Try Your Hand At Rag Rolling Painting

by Randy

DIY, Interior Decorating Ideas, Paint, Walls

rag_painting.JPG A few years ago, we wanted to change the look of the walls of our foyer and living room in our house to have a rag painting effect using an basecoat of yellow latex paint with a slightly darker glaze. More specifically, I used a method called rag rolling paint off. This is a great diy project for homeowners looking for something a little different other than just the run-of-the-mill paint job.

Rag rolling paint off was not that difficult to do, although it required a good game plan, quick hands and a lot of patience. I’ll explain what I mean by all of that later on. You’ll do fine…so let’s get started.

Materials and Supplies Needed for DIY Rag Painting

  • Interior Base Coat Paint (Eggshell, Satin, or Semi-Gloss Enamel sheen works best. It is recommended that you DO NOT use a Flat sheen)
  • Faux Glaze (Tinted color of your choosing)
  • Paint Roller with 3/8″ nap and paint tray
  • 2″ Tapered nylon bristle paint brush
  • Low-tack painter’s tape (I prefer 3M Scotch Blue Painter’s Tape for Multi-Surface #2090)
  • Drop cloths
  • 5-gallon bucket
  • Paint Stirrer
  • Painter’s rags
  • Bowl of water to dampen the rags
  • Rubber or latex gloves
  • Step stool or ladder
  • Interior Latex Primer (optional)

Instructions for Rag Rolling Painting

Here’s the game plan:

  • Remove furniture from the room or move it all to the center of the room and throw a drop cloth over it.
  • Tape off the trim and all window frames.
  • Paint the walls with a coat of primer.
  • Paint the walls with 2 coats of your preferred basecoat color in the sheen of your choice. We chose a light basecoat to compliment the darker topcoat glaze for the rag rolling paint off method.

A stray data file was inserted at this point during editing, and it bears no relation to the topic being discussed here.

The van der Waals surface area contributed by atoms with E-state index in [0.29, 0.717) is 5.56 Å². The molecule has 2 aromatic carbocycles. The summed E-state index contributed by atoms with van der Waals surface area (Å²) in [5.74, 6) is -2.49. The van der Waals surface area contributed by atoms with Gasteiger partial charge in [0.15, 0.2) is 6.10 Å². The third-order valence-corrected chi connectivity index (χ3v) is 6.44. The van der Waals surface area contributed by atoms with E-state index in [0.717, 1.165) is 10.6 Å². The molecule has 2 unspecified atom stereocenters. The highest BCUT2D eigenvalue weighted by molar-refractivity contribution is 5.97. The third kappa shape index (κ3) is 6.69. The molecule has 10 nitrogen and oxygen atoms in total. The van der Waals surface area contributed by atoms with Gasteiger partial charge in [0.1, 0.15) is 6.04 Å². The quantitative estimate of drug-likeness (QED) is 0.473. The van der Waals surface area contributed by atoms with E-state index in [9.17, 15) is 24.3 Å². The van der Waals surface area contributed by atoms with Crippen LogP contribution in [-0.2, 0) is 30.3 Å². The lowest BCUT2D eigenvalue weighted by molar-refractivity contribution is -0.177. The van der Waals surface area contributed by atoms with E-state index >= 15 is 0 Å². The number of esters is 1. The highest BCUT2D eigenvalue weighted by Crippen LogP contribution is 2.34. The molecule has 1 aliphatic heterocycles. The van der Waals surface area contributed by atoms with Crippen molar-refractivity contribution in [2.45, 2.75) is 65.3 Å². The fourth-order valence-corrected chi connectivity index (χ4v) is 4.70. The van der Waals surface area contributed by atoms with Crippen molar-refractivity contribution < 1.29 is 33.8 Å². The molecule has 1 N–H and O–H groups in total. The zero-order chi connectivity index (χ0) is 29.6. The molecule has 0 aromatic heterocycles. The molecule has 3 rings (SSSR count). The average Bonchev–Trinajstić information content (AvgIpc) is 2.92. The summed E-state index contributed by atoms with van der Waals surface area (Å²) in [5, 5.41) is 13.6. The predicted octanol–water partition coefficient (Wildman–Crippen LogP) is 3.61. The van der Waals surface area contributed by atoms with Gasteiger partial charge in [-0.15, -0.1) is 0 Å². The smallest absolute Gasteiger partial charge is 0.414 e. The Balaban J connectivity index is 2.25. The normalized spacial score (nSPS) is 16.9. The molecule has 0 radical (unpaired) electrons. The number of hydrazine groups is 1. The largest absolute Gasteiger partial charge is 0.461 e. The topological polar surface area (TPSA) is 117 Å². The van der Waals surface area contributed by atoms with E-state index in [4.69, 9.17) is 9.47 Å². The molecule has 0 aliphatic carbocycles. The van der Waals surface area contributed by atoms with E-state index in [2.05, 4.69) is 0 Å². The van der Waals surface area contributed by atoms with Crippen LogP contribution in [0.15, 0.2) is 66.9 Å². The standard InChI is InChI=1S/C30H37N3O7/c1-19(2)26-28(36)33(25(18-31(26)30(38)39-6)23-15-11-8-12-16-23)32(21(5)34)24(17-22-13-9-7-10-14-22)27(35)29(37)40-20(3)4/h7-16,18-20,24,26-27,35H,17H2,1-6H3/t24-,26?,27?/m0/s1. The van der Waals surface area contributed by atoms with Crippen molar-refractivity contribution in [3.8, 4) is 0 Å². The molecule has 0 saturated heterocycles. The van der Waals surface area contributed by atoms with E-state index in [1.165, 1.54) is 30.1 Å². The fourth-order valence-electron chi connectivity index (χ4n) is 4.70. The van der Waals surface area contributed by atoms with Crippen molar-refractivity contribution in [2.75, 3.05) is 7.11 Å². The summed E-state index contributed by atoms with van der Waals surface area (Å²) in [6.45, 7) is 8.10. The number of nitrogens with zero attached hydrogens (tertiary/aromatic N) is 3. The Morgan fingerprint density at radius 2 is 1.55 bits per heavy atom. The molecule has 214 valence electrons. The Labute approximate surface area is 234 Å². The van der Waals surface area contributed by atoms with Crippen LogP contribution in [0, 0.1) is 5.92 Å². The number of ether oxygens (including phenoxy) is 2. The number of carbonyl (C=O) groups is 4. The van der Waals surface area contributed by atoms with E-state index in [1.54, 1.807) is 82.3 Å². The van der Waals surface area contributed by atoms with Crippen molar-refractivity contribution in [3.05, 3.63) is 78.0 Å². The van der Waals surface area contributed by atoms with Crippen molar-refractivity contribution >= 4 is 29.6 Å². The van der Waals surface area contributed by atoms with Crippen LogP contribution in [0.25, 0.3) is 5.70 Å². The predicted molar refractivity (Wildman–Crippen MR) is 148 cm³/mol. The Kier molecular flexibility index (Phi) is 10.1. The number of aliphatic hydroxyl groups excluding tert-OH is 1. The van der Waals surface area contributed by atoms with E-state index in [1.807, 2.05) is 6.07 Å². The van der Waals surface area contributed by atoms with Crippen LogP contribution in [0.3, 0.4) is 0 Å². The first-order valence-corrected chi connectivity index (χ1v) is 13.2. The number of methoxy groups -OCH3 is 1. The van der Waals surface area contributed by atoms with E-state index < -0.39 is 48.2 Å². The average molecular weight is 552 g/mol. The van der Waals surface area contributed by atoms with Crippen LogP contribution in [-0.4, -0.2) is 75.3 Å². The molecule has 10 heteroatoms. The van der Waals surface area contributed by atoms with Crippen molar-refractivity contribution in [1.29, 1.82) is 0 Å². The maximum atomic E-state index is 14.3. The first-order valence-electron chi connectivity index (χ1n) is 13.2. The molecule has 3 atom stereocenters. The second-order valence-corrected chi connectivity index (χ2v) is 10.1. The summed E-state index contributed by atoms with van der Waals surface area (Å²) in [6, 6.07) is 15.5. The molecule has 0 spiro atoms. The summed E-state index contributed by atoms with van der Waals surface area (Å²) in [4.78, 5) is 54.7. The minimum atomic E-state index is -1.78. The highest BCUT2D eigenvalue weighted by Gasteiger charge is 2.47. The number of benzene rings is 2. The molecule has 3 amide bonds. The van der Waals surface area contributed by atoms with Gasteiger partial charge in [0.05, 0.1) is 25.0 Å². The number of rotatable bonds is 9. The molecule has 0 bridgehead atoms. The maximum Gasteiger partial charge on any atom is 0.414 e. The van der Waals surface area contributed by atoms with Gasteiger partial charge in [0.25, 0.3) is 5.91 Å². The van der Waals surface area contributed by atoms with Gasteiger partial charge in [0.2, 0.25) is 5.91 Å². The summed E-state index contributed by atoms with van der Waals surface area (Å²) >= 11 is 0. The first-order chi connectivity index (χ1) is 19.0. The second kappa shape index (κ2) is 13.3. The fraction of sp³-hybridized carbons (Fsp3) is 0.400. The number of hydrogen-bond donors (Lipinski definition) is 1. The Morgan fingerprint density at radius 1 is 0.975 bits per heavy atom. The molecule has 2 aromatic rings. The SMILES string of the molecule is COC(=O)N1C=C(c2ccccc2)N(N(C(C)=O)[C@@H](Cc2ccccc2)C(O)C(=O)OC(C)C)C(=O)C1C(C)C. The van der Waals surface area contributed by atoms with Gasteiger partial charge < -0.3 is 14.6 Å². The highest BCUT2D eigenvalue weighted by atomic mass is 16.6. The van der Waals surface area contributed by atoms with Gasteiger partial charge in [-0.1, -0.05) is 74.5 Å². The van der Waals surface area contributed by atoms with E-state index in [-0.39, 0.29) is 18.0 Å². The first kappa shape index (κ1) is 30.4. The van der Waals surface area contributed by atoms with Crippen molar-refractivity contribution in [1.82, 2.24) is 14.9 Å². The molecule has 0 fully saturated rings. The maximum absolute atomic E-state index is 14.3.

• Mix 4 parts (tinted) glaze to 1 part of the topcoat paint. For a more transparent glaze effect, increase the glaze percentage. For a more opaque look, increase the amount of paint to the mix. Mix thoroughly before application and occasionally during the process. Intermixing colors is called “boxing”.
  • Fine tune your rag roll painting technique on a piece of cardboard before you begin.
  • Cover a 3′ x 3′ area with the glaze mixture using your paint roller. Painting a larger area than that could easily dry out before you roll the rag over the glaze.

Tip: Apply a nice heavy coat of glaze. This assures it will still be wet before you finish your 3′ x 3′ area, and also provides better contrast from the basecoat.

  • Take a 1′ x 1′ painter’s rag and dip it in the bowl of water and wring out the excess water. It should be good and damp…not dripping wet. Fold it in half. The size can vary somewhat. It’s not that important of a detail to be concerned with. Loosely roll it up like a cigar and then give it a couple of twists.
  • Apply the rag to the top (right or left) of your freshly glazed section. With a light touch using both hands, begin to roll it down the entire length of the wet glaze. Repeat until the entire 3′ x 3′ section is complete.
  • Move to the next section and repeat the process.
  • In areas that are hard to apply the ragging technique (ceiling meets wall, wall meets window/door frame, etc.), use your brush to do a little creative “pushing”, “twisting” and “tapping”. Don’t fret over it…just do it and be done. It is more than likely that any “mistakes” will only be noticed by you.
  • Start with a fresh damp rag once it becomes saturated with glaze. Using a glaze-laden rag after you wring it out over and over again is acceptable and sometimes desirable. It’s an art…not a science.

Tip: Blending the sections into one seamless canvas is the trick. Basically, work as large of a section as you can before the glaze dries out. Your productivity will increase with practice. This will give you the confidence to work larger sections and less seams to deal with. That is what I did and it worked well most of the time. Although there were a couple of times when I bit off more than I could chew and had to try and correct the seams with a fresh strip of glaze and rag rolling. That was the toughest part…blending for a seamless canvas.

Here’s another area where you benefit from my experience with the process. If you look carefully at the photos below, you’ll see a couple of seams. DO NOT OVERLAP areas you’ve rolled already. This will give a slightly darker strip where you’ve duplicated (a seam). Keep a wet edge.

You might even notice a few lighter vertical stripes. That was caused by accidentally rolling over the same small strip twice. It basically soaked up more of the glaze than I would have preferred. Cut me a little slack. I have 14 ft. a cathedral ceiling in this room so I did a LOT of rag rolling on this project.

My best areas were achieved by a nice heavy coat of glaze with a fresh damp rag. Be diligent but work fast! Also, finish an entire wall once you’ve begun. That’s my best advice. Good luck!